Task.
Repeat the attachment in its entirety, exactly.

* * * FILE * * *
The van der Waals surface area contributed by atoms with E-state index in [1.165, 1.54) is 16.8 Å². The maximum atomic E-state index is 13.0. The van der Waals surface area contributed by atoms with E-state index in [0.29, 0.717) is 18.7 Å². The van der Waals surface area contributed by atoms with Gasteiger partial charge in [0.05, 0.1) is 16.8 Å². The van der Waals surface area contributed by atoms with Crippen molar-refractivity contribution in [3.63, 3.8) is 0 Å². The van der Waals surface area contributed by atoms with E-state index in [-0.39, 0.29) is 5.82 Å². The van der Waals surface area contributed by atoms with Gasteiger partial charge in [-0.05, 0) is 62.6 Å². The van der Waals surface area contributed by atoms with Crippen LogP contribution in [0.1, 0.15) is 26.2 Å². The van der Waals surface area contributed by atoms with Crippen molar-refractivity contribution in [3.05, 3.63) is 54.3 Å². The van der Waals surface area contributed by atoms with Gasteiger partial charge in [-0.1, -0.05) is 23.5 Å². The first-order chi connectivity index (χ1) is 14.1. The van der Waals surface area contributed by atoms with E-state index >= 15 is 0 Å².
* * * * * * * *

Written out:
The van der Waals surface area contributed by atoms with E-state index in [1.165, 1.54) is 16.8 Å². The maximum atomic E-state index is 13.0. The van der Waals surface area contributed by atoms with E-state index in [0.29, 0.717) is 18.7 Å². The van der Waals surface area contributed by atoms with Gasteiger partial charge in [0.05, 0.1) is 16.8 Å². The van der Waals surface area contributed by atoms with Crippen molar-refractivity contribution in [3.63, 3.8) is 0 Å². The van der Waals surface area contributed by atoms with E-state index in [-0.39, 0.29) is 5.82 Å². The van der Waals surface area contributed by atoms with Gasteiger partial charge in [-0.05, 0) is 62.6 Å². The van der Waals surface area contributed by atoms with Crippen LogP contribution in [0.1, 0.15) is 26.2 Å². The van der Waals surface area contributed by atoms with Crippen molar-refractivity contribution in [3.05, 3.63) is 54.3 Å². The van der Waals surface area contributed by atoms with Gasteiger partial charge in [-0.1, -0.05) is 23.5 Å². The first-order chi connectivity index (χ1) is 14.1. The van der Waals surface area contributed by atoms with E-state index >= 15 is 0 Å².